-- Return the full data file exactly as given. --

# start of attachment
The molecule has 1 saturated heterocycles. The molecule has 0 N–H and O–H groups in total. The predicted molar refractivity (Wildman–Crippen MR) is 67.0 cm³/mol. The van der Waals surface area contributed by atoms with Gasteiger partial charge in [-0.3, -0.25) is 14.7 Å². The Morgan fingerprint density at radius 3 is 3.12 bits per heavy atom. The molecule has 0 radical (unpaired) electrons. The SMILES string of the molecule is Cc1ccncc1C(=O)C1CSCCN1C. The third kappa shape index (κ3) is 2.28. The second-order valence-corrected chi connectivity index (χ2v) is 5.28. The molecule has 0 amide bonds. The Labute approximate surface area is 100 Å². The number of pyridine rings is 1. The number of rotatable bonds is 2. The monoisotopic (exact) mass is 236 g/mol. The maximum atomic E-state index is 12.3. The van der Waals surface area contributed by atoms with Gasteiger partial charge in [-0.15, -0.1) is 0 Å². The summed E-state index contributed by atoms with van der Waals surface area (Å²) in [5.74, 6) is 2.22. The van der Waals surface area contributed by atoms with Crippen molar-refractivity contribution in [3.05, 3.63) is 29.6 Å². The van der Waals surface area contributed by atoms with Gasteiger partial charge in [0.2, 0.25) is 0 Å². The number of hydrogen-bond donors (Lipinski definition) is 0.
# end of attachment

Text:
The molecule has 1 saturated heterocycles. The molecule has 0 N–H and O–H groups in total. The predicted molar refractivity (Wildman–Crippen MR) is 67.0 cm³/mol. The van der Waals surface area contributed by atoms with Gasteiger partial charge in [-0.3, -0.25) is 14.7 Å². The Morgan fingerprint density at radius 3 is 3.12 bits per heavy atom. The molecule has 0 radical (unpaired) electrons. The SMILES string of the molecule is Cc1ccncc1C(=O)C1CSCCN1C. The third kappa shape index (κ3) is 2.28. The second-order valence-corrected chi connectivity index (χ2v) is 5.28. The molecule has 0 amide bonds. The Labute approximate surface area is 100 Å². The number of pyridine rings is 1. The number of rotatable bonds is 2. The monoisotopic (exact) mass is 236 g/mol. The maximum atomic E-state index is 12.3. The van der Waals surface area contributed by atoms with Gasteiger partial charge in [-0.15, -0.1) is 0 Å². The summed E-state index contributed by atoms with van der Waals surface area (Å²) in [5.74, 6) is 2.22. The van der Waals surface area contributed by atoms with Crippen molar-refractivity contribution in [3.05, 3.63) is 29.6 Å². The van der Waals surface area contributed by atoms with Gasteiger partial charge in [0.2, 0.25) is 0 Å². The number of hydrogen-bond donors (Lipinski definition) is 0.